5 Ways to Survive Divorce, Emotionally and Financially
Set yourself up to thrive during this difficult time with these five tips.
When clients come to me ready to get divorced, they’re often concerned about how they will get through it emotionally and financially. Indeed, the toll divorce takes on your mental well-being and bank account is steep. But it’s for a limited time; most divorces don’t drag on for forever.
It is possible to not just survive divorce but thrive as you find your way to your next — hopefully happier — chapter. Here are my five tips for getting through splitting up without letting it drain you emotionally or financially.
1. Interview divorce attorneys until you find the right fit
On the emotional front, you want to make sure the lawyer you hire has the same values as you and that you like this person, because you are going to be spending a lot of time together.
As for the financial part, ask each attorney you interview about their fees, and make sure to understand what they think you need to achieve your desired outcome.
I educate my clients and prospective clients about all of their different options. These options include collaborative divorce, which saves time, money and emotional trauma, because you and your soon-to-be ex agree to figure things out with your divorce team rather than fight it out in court.
I also help my clients prioritize the items we tackle, so that we can be the most productive and cost effective. It’s not all litigation. It’s also all of the other services and guidance clients may need, like “Do you need me to educate you on your monthly bills, so you can figure out your budget, or do have that under control?”
2. Hire a mental health professional
Get yourself a counselor, a therapist, a mental health professional. ASAP.
Your friends and family are great, but it will wear on them if you are going only to them. Also, they can’t be as honest with you as a neutral, third-party professional can be. And you don’t want to use your lawyer as your therapist, because that is going to get pretty pricey pretty quickly.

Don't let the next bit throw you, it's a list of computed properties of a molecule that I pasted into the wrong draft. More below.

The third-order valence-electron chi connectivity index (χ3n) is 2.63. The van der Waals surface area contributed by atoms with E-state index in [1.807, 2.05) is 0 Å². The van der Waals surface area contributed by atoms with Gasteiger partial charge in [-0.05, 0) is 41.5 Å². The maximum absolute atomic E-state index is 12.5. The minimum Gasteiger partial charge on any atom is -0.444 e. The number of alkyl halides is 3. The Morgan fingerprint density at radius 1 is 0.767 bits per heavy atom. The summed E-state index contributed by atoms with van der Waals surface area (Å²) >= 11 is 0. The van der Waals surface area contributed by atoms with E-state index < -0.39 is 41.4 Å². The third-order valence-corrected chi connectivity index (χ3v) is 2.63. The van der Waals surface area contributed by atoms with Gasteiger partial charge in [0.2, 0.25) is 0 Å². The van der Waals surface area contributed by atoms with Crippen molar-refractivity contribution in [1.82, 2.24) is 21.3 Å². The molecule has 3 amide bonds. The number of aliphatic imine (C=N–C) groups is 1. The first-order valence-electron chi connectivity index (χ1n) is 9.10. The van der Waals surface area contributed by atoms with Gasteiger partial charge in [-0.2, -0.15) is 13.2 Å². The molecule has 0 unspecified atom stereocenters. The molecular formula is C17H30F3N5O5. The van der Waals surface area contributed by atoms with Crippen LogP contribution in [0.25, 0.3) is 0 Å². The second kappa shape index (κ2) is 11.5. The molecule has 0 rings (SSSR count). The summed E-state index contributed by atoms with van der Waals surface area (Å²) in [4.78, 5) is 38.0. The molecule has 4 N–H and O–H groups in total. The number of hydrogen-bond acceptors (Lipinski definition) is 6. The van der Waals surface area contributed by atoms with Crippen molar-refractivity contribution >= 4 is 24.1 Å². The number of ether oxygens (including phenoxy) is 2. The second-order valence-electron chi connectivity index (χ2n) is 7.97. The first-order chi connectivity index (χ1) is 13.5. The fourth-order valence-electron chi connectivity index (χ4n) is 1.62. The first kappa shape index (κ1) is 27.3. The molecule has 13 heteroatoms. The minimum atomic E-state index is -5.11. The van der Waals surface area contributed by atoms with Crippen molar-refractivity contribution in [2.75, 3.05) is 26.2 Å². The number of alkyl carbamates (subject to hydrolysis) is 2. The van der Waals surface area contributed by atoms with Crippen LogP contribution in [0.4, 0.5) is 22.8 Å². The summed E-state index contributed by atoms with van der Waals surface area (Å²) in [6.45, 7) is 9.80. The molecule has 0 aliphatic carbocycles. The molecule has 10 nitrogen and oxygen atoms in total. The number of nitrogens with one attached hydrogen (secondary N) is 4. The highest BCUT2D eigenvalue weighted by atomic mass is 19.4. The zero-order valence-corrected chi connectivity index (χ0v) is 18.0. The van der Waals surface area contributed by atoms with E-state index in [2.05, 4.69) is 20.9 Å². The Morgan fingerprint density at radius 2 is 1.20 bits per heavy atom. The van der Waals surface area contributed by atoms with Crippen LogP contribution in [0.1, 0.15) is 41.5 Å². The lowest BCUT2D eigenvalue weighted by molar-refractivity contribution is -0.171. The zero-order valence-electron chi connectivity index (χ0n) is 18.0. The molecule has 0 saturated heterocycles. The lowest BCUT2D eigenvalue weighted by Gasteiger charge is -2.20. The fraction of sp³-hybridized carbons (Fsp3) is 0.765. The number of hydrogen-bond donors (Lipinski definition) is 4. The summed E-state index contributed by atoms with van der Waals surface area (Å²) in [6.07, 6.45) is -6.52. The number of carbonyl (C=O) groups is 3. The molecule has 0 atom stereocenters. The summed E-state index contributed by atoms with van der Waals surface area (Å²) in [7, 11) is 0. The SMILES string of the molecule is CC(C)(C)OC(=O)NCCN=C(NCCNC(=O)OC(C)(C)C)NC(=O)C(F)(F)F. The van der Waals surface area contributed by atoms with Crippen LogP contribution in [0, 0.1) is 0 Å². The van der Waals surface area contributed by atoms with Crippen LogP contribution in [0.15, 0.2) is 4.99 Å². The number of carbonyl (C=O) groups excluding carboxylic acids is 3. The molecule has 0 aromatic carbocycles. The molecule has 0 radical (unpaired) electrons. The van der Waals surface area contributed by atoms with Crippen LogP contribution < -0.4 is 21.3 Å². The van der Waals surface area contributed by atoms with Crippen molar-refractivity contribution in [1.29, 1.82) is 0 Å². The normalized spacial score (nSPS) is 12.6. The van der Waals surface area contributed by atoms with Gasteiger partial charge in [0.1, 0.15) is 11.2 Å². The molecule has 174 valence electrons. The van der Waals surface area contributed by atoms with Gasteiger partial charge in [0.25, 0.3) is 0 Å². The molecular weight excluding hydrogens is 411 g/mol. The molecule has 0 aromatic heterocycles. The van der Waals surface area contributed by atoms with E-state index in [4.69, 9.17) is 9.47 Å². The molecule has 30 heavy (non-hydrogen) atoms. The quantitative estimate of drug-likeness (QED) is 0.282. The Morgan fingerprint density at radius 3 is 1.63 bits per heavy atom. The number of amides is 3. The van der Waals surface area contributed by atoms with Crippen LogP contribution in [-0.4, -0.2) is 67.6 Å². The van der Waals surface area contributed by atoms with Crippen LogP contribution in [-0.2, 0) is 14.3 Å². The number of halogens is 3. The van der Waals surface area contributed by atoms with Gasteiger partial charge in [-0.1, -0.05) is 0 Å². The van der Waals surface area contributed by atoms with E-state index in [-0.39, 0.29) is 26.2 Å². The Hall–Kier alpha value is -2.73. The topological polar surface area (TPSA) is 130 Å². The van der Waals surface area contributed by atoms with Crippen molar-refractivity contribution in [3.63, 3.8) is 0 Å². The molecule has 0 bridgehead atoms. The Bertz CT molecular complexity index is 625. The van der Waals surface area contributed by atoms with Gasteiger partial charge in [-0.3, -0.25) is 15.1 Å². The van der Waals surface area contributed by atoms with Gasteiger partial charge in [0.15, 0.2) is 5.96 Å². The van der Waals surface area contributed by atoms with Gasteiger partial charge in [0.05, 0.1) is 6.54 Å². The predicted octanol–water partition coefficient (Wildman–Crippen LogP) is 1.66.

This is time and money well spent, because together you and your therapist can focus on you and what you need to come out of your divorce healthier and happier.
3. Figure out your budget – and keep an open mind about how it might change
Get your budget together. Know your expenses and your assets. Know how and what you and your soon-to-be ex get paid — salaries, bonuses, interest income. Build a budget, factoring in, of course, lifestyle changes and your legal expenses.
Also know that you aren’t going to have shared household and resources, anymore, so you have to be open to downsizing. That might mean smaller vacations or less frequent ones. You might have to move out of or sell the big house.
Be open to change in your budget and lifestyle, because holding on to what you have might not be possible. Or, you might risk overspending on trying to hold on to what you actually might be ready to let go of.
4. Visualize and focus on what you want
Visualize what you want to be able to say about yourself and how you conducted yourself after your divorce and once you are on to your new normal.
Most of the time, people say, “I just want to have done this with integrity.”
Make that a reality by picking out some focus words, such as “grace” and “integrity.” Write them down and pull them out when you get frustrated.
5. Commit to a new health routine
Pick up something new and positive in your health routine.
Exercise. Take walks outside. Meditate. Eat better. Sleep better. Drink less wine. Drink more water. It could be all of those things or one of those things. The point is to shift your focus — to you.
You’re going to feel better. As for how this helps you financially, well, being healthier seems less costly than not. For example, you might not need to see your therapist as often. Plus, you’ll probably do a better job at work, which has financial benefits, too.
Focusing on you gives you something productive to think about — you and how you will survive and thrive during and after your divorce. Onward.
About the Author
Founder, GraserSmith, PLLC
Tonya Graser Smith is a Board Certified Specialist in Family Law, licensed North Carolina attorney and founder of GraserSmith, PLLC, in Charlotte, N.C. She focuses her practice on divorce, child custody, child support, alimony, equitable distribution, prenuptial agreements and other family law matters.